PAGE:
When it comes to staving off inflation, price can be valuable information.
None of us want to make the mistake one of the mistakes that Sri Lanka recently made concerning foreign exchange.
They have a shortage of it there but, as I’ve said before, this is something that’s impossible with a free market.
It’s only if you try to fix the price of something as Sri Lanka has been trying to do with the value of their rupee that there can be a shortage.
In a market it’s the price that moves until someone is tempted to sell or if others are unwilling to buy.
This is very, very basic economics, so much so that it’s one of those adages which runs either way.
Not only would we say that a price fixing will lead to a shortage, we’d also say that a shortage is evidence of a price fixing.
However, when we look at things like foreign exchange it’s also possible for things to be a little more complex.
For example, the exchange rate of the Bangladeshi taka to the US dollar has been falling just recently. This will indeed be a problem for those who use taka to buy dollars.
But is it a larger problem for the Bangladeshi economy?
The answer is “probably not.” Probably because very few things in economics are absolutely certain. Except, you know, those simple things like shortages being a result of price fixing.
The reason it’s not a problem is that the US dollar has been rising against all currencies this is not something to do with the taka, therefore, is not a reflection of the Bangladeshi economy.
The dollar has been rising against the pound, the euro, and so on.
The reason is that the US central bank, the Federal Reserve, is taking action against their own inflation by increasing interest rates faster and higher than in other countries.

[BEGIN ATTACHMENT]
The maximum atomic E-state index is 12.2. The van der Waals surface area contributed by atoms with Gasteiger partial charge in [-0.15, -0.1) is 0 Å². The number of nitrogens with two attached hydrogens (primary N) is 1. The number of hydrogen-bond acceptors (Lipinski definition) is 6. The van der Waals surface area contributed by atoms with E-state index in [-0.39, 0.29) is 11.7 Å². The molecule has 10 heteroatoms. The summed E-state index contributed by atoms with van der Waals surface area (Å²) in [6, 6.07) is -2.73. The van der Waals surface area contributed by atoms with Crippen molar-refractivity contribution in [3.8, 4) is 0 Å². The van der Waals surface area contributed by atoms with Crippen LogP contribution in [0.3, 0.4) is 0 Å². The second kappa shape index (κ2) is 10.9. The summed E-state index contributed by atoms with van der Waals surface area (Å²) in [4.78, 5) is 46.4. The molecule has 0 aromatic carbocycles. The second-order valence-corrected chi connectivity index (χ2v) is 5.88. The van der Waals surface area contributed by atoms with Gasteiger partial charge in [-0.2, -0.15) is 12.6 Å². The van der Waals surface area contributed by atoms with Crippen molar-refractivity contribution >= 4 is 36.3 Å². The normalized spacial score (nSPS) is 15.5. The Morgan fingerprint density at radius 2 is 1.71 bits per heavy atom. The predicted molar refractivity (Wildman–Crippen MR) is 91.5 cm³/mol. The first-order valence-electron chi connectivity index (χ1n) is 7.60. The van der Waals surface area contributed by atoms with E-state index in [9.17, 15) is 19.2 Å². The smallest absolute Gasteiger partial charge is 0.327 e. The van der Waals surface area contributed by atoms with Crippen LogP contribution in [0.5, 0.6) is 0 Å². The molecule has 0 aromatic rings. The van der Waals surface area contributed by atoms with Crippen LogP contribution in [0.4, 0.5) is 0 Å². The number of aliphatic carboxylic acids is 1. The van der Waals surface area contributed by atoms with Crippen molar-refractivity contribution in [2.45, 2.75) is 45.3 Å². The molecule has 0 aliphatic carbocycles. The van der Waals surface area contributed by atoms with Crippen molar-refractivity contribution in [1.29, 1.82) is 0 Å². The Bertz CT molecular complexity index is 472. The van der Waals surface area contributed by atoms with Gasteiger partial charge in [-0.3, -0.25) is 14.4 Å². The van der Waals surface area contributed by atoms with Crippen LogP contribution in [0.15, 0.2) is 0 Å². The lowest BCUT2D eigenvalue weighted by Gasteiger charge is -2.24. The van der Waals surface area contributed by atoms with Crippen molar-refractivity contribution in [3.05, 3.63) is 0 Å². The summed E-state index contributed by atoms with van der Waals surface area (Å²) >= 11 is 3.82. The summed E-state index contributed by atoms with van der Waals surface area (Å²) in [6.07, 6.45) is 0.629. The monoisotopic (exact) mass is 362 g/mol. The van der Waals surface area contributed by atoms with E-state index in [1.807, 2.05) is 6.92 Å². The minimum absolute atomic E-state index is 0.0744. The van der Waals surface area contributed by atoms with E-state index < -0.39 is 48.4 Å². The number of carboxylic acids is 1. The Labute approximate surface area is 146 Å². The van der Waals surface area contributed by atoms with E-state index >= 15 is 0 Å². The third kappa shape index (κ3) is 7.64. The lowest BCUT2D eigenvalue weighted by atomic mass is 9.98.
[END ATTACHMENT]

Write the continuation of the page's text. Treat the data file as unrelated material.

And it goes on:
Traditionally, the long-term determinant of exchange rates is held to be the difference in interest and inflation rates between the ones being considered.
The interest rate is what can be earned in that currency, the inflation rate is what is lost by being in it.
So, the combination of the two gives the earnings.
Over time we’d expect the prices of things to converge so, if the future earnings in one currency change then so does the current price.
That is the long-term determinant though, many things can intervene in the short term.
The US has higher inflation than many other countries at present, as the US did more stimulus of the economy than many others and the costs are arriving in that inflation.
So, the Federal Reserve is raising interest rates before other central banks. The effect of this is that the US dollar is rising against other currencies.
Note that it’s not just rising against the taka but near all other currencies.
About the only one rising against the dollar is the ruble and that’s for entirely different, manipulation related, reasons.
So far, this is just trivia. Except that it’s part of an important point.
As Hayek pointed out to us all, we can’t ignore prices because they are information.
Sure we can try to do something to change prices, but we’ve got to understand the information they contain first.
A generally falling exchange rate can indeed be a sign that something is terribly wrong with economic policy in the nation whose price is falling.
But a fall against just the one currency might not be that it could be that the other currency is rising instead.
If we only look at the bilateral prices we might miss this; we need to look at all prices to discern what’s going on.
Yes, it’s true the taka is falling against the US dollar, but the US dollar is rising against all currencies at present.
It’s not actually a Bangladeshi problem at all but an American one.
They spent too much money in the past and are now paying for having done so with higher interest rates to try and beat inflation.
Yes, prices are indeed information. But we do have to work out what that information is.